Connect with us

Wind-Turbine Tower Forces

Discussion in 'Home Power and Microgeneration' started by Curbie, Oct 1, 2009.

Scroll to continue with content
  1. Curbie

    Curbie Guest

    I've been chasing this formula around for a couple days and am still
    pretty confused, everywhere I turn with this idea just seems to add
    more confusion, maybe someone here can help clear this up.

    A thread at fieldlines uses this formula to calculate tower wind
    loading:
    Loads = (air density) X (Area) X (V^2)/2
    Air density is .002
    http://www.fieldlines.com/story/2009/9/18/201016/375

    Wikipedia and Hugh Piggott and Paul Gipe seem to have air density at
    ~1.2 kg/m^3 (elevation and temperature dependant).
    http://en.wikipedia.org/wiki/Density_of_air

    Converting 1.2 kg/m^3 to Lbs/Ft^3 is:
    =(Air Density {in kg/m^3} * Lbs2kg) / Ft2m ^3
    0.0748 =(1.2 * 2.2) / 3.28^3 and NOT .002
    So where does this .002 come from???

    I tried to track down the meaning of that .002 constant and couldn't,
    and in the process found another formula (I think on the NASA site):
    Fd = .5 * p * v^2 * A * Cd

    Using this formula with both imperial AND metric units I get two
    different results that won't convert to each other (39691 Lbs. drag to
    5487 kg. drag) the spread-sheet is at the end of this post.

    I know I'm goofing up something, does any know what???

    Thanks.

    Curbie

    Calculating Drag Fd = .5 * p * v^2 * A * Cd
    Speed of Wind in MPH (Sm) 50 MPH <<< Input
    Speed of Wind in kPH (Sk) 80.46744269 kPH =Sm * (Ft2Mi /
    Ft2m) / m2km
    Velocity of Wind in MPH (Vf) 73.33333333 Ft/s =Sm * (Ft2Mi /
    min2h / s2min)
    Velocity of Wind in kPH (Vm) 22.35206741 m/s =Vf / Ft2m
    Diameter of Rotor in feet (Diaf) 14 Feet <<< Input
    Diameter of Rotor in meters (Diam) 4.26721287 Meters =Diaf *
    (1 / Ft2m)
    Radius of Rotor in feet (Rf) 7 Feet =Diaf / 2
    Radius of Rotor in meters (Rm) 2.133606435 Meters =Diam / 2
    Area of Rotor in feet (Af) 153.93804 Feet^2 =PI() * Rf^2
    Area of Rotor in meters (Am) 14.30139816 Meters^2 =PI() *
    Rm^2
    Density of Air imperial (Pi) 0.074914141 Lbs/Ft^3 =(Pm *
    Lb2kg) / Ft2m^3 Altitude and temperature dependant
    Density of Air metric (Pm) 1.2 kg/m^3
    Altitude and temperature dependant
    Drag Coefficient (Cd) 1.28 Coefficient
    Drag in Pounds (Flbs) 39691.04976 Lbs =0.5 * Pi * Vf^2 * Af *
    Cd
    Drag in Kilograms (Fkg) 5487.50735 kg =0.5 * Pm * Vm^2 * Am *
    Cd
    Constants
    Feet to a Mile (Ft2Mi) 5280 Feet
    Meters to Kilometer (m2km) 1000 Meters
    Feet to a Meter (Ft2m) 3.28083 Feet
    Meters to Foot (m2Ft) 0.3048 Meters
    Pound to Kilogram (Lb2kg) 2.20462 Pounds
    Seconds to a Minute (s2min) 60 Seconds
    Minutes to Hour (min2h) 60 Minutes
     
  2. daestrom

    daestrom Guest


    When using Imperial Units, you have to account for the difference
    between a pound-mass and a pound-force. That means in this case
    dividing the density by 'g-sub-c' (32.2 lbm-ft / lbf-s^2). That should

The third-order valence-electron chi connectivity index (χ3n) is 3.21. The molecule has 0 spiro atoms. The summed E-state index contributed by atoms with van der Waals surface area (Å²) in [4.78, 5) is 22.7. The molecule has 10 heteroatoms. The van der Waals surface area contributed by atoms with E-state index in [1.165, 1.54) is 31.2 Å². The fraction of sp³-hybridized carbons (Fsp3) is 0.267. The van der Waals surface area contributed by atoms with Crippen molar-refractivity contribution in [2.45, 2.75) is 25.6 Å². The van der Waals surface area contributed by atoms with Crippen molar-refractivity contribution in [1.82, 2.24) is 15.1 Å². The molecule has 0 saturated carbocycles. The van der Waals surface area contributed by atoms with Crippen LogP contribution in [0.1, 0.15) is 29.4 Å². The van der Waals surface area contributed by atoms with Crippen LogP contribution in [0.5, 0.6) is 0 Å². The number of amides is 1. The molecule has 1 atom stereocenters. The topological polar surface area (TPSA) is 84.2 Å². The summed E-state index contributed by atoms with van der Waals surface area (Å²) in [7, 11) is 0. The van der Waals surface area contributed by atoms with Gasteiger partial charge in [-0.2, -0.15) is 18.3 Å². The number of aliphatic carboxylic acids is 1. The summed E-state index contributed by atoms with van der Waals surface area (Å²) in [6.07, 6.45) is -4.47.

make your units work out.

    Most likely they are giving you air density in 'slug/ft^3'. This is
    another variation of Imperial units where mass is measured in 'slugs',
    which are exactly 'g' times the weight of an object on a scale (1 slug =
    32.2 lbm). So again, it would be 0.0748 lbm/ft^3 *(1slug/32.2lbm) =
    0.002 slug / ft^3)

    The only trouble with this formula is coming up with a reasonable value
    for Cd. It can range from 0.0 to 1.0. With Cd of 1.0, this is the
    formula for the force on a flat plate held against the wind.

    And for something like a wind machine, Cd really changes as it changes
    speed. I wouldn't be surprised if it varies from below .5 in moderate
    winds at slow RPM to as high as .95 or more when it's almost ready to
    fly apart. But the worst it can possibly be is 1.0, so if you design
    for that your good.

    If you apply a brake and stop the blades from turning, then the area
    drops to just that of the blade, not the swept area. This greatly
    reduces the tower loading. Or turn the axis of rotation 90 degrees to
    the wind so the only area is the tower itself and the edge-wise of the
    blade and generator pod.

    Of course if your brake or axis-turning mechanism fails... :0
    The drag in SI units would be in Newtons, not kilograms. Kilograms is
    really a measure of mass. But a lot of older documents used it as a
    measure of force. A kilogram exerts a force of about 9.8 Newtons in
    standard gravity.

    Using some of your numbers...

    Imperial
    Fd = .5 * (0.0748 lbm/ft^3) * (73.33 ft/s)^2 * (153.9 ft^2)
    / (32.2 lbm - ft / lbf-s^2)
    Fd = 961. lbf

    Metric
    Fd = .5 * (1.2 kg/m^3) * (22.35 m/s)^2 * (14.3 m^2)
    Fd = 4285.9 N

    Since a kilogram force is 9.8 N...
    Fd = 4285.9 N = 437.3 kilogram-force

    437.3 kilogram-force * (2.2kg/lb) = 962. lb

    Close enough...

    Later,

    daestrom
     
  3. Curbie

    Curbie Guest

    Thanks both daestrom and Robert for your time and help!
    I'll try to straighten out my spread-sheet tonight.
    I greatly appreciate it.

    Curbie
     
Ask a Question
Want to reply to this thread or ask your own question?
You'll need to choose a username for the site, which only take a couple of moments (here). After that, you can post your question and our members will help you out.
Electronics Point Logo
Continue to site
Quote of the day

-